8 Cricket Stars Who Could Play The Last ICC Cricket World Cup

8 cricket stars who could play the last ICC Cricket World Cup

Organized by the International Cricket Council (ICC), the Cricket World Cup is a pinnacle for the sport’s greatest athletes, who spend years in pursuit of the most valuable trophy in cricket.

Some, like former Pakistan captain Imran Khan, end their careers once they have earned the honor of being a world champion, and others, including West Indies legend Brian Lara or South Africa’s Jacques Kallis, leave the game without a world title to their name.

The ongoing tournament in India is likely to be the last for some of the current cricketing giants. Below is a list of players who could play in the Cricket World Cup Final.

David Warner: Australia

The aggressive opening batsman was one of his country’s biggest stars in the post-2007 World Cup era. The 37-year-old has notched nearly 7,000 runs in the One Day International (ODI) format, including 22 centuries. He has a tendency to pile up runs in World Cups, with six centuries in the 24 matches he has featured.

With a World Cup title at home in 2015, Warner would like to end his ODI career with another title abroad.

But although Warner has shown no signs of slowing down in recent years, taking part in an Over-50 World Cup at the age of 40 or over may be too much.

Quinton De Kock: South Africa

The 30-year-old entered the World Cup on the back of announcing his retirement from the ODI format after the tournament.

Whether it was his thirst for a title that often eludes South Africa, or his intention to leave the tournament on fire, De Kock has left his mark on this tournament.

The baby-faced wicketkeeper-batsman and opening batsman is India’s leading run-scorer, with four centuries and 545 centuries after seven matches.

South Africa are in fighting form and look certain to advance to the semi-finals, but if the lowly side are to win the title this time around, De Cook will have a crucial role to play in that.

Rohit Sharma: India

Rohit Sharma was tagged as one of the next big Indian cricket stars ahead of the 2011 World Cup, co-hosted by Bangladesh, India and Sri Lanka. However, he was left out of the squad that won the cup on home soil.

So, if there is one player in the Indian team who desperately wants to win the title after 12 years, it is the humble skipper.

The 36-year-old has been leading the Championship hopefuls by example and has quietly gone about his task of scoring quick goals at the top of the order.

Being on the wrong side of his 30s and with India producing outstanding players every now and then, Rohit will likely treat this World Cup as his last and hope that he can replicate MS Dhoni in leading India to glory on home soil.

Kane Williamson: New Zealand

Williamson’s New Zealand team came close to winning its first World Cup title twice in the last two editions. As if the pain of not winning the final wasn’t enough, the New Zealand captain entered the tournament recovering from injury and played one match before being injured again.

He now faces a race against time to be ready for New Zealand’s final two matches and lead them in their bid to reach a third successive final. With injuries plaguing the last few months of his glittering 33-year-old career, Williamson will be keen to get his side through the roof before calling time on his career.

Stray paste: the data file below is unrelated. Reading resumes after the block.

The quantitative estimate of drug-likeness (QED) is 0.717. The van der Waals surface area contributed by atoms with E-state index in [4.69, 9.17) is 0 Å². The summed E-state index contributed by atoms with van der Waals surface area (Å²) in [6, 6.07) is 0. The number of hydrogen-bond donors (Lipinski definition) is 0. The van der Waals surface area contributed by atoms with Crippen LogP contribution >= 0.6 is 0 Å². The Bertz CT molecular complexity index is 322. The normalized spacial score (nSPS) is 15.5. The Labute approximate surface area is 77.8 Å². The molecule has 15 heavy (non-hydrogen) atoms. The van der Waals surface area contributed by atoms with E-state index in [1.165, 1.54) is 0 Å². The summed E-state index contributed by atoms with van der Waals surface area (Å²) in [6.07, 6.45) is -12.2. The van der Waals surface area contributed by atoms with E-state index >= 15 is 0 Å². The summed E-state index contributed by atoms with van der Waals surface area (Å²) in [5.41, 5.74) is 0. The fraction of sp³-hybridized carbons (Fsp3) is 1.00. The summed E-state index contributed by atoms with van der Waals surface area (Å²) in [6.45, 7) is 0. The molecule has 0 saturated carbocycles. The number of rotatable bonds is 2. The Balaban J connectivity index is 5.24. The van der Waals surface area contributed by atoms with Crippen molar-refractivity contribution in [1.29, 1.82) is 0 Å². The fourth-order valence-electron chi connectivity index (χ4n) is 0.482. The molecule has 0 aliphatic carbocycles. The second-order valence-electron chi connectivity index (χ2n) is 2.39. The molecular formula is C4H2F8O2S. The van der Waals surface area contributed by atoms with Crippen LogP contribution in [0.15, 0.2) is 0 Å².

Ben Stokes: England

The prolific all-rounder has been England’s go-to man in international tournaments since that fateful night in Kolkata in 2016 when he was hit for four successive sixes by West Indian all-rounder Carlos Brathwaite in the T20 World Cup final.

England have since won both the 50-over and 20-over Cricket World Cup, with Stokes the hero in both finals. Stokes reversed his decision to retire from ODI cricket just weeks before the World Cup, but was unable to make a similar impact in his team’s poor run.

With injuries often hampering his performances now, Stokes will likely leave the format again to keep his energies focused on the shortest and longest formats of the game.

Shakib Al Hasan: Bangladesh

Bangladesh’s lone veteran, Shakib Al Hasan, who has guided them through the tournaments with performances with both bat and ball, has consistently been one of the standouts in all games globally over the past decade.

The 36-year-old played nearly 250 international matches during his 17-year career, while also breaking several all-around records.

Along with fellow veterans Mahmudullah and Mushfiqur Rahim, Shakib could qualify for the tournament once Bangladesh’s run in India ends on November 11.

Muhammad Nabi: Afghanistan

Afghanistan have gone from being a happy cricket story to becoming genuine contenders in every tournament, and Mohammad Nabi has been there for most of that journey.

The quiet all-rounder has been causing damage with his precise and intelligent strikes since he made his debut in 2009.

Nabi took over the reins of Afghanistan from their first captain Nawroz Mangal and led them to 13 ODI wins.

At 38 years old and in diminishing form, Nabi may go the route of dropping the ODI format and sticking with Shorter after the tournament concludes.

Trent Boult: New Zealand

Boult has been one half of New Zealand’s famous fast bowling duo over the past decade, alongside Tim Southee. His 200-plus wickets in the format at a strike rate of 29 are a testament to his accuracy and New Zealand’s reliance on him.

His speed and ability to move the ball have made him a mainstay of New Zealand’s success in the last two World Cups. Moreover, Bolt is a great player and a comedic hitter.

If the 34-year-old bids farewell to the 50-over format in a few weeks, cricket fans will at least have plenty of “funny batting Trent Boult” videos to look back on.

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